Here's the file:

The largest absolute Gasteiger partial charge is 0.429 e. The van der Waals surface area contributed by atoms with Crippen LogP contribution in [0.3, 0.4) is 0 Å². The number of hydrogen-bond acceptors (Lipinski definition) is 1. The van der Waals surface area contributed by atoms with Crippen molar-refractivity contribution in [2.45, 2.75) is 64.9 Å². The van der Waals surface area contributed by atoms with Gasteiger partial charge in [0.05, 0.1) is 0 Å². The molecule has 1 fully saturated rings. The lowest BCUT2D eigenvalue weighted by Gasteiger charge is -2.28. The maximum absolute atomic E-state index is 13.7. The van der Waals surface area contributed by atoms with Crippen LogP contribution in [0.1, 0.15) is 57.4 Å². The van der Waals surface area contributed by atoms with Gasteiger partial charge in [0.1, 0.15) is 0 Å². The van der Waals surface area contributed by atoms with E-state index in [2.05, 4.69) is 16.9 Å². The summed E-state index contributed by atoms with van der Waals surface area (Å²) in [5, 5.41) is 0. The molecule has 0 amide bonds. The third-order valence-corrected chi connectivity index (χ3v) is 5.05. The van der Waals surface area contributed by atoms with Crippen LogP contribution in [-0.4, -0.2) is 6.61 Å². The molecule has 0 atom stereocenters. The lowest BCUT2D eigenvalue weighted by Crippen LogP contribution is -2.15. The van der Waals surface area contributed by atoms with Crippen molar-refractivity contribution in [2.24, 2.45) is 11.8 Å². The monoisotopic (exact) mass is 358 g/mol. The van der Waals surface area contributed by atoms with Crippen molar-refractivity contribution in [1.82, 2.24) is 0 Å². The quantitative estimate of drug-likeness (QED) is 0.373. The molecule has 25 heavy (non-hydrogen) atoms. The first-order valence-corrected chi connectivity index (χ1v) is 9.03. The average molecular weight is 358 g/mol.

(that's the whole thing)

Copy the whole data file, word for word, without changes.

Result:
The largest absolute Gasteiger partial charge is 0.429 e. The van der Waals surface area contributed by atoms with Crippen LogP contribution in [0.3, 0.4) is 0 Å². The number of hydrogen-bond acceptors (Lipinski definition) is 1. The van der Waals surface area contributed by atoms with Crippen molar-refractivity contribution in [2.45, 2.75) is 64.9 Å². The van der Waals surface area contributed by atoms with Gasteiger partial charge in [0.05, 0.1) is 0 Å². The molecule has 1 fully saturated rings. The lowest BCUT2D eigenvalue weighted by Gasteiger charge is -2.28. The maximum absolute atomic E-state index is 13.7. The van der Waals surface area contributed by atoms with Crippen LogP contribution in [0.1, 0.15) is 57.4 Å². The van der Waals surface area contributed by atoms with Gasteiger partial charge in [0.1, 0.15) is 0 Å². The van der Waals surface area contributed by atoms with E-state index in [2.05, 4.69) is 16.9 Å². The summed E-state index contributed by atoms with van der Waals surface area (Å²) in [5, 5.41) is 0. The molecule has 0 amide bonds. The third-order valence-corrected chi connectivity index (χ3v) is 5.05. The van der Waals surface area contributed by atoms with Crippen LogP contribution in [-0.4, -0.2) is 6.61 Å². The molecule has 0 atom stereocenters. The lowest BCUT2D eigenvalue weighted by Crippen LogP contribution is -2.15. The van der Waals surface area contributed by atoms with Crippen molar-refractivity contribution in [2.24, 2.45) is 11.8 Å². The monoisotopic (exact) mass is 358 g/mol. The van der Waals surface area contributed by atoms with Crippen molar-refractivity contribution in [1.82, 2.24) is 0 Å². The quantitative estimate of drug-likeness (QED) is 0.373. The molecule has 25 heavy (non-hydrogen) atoms. The first-order valence-corrected chi connectivity index (χ1v) is 9.03. The average molecular weight is 358 g/mol.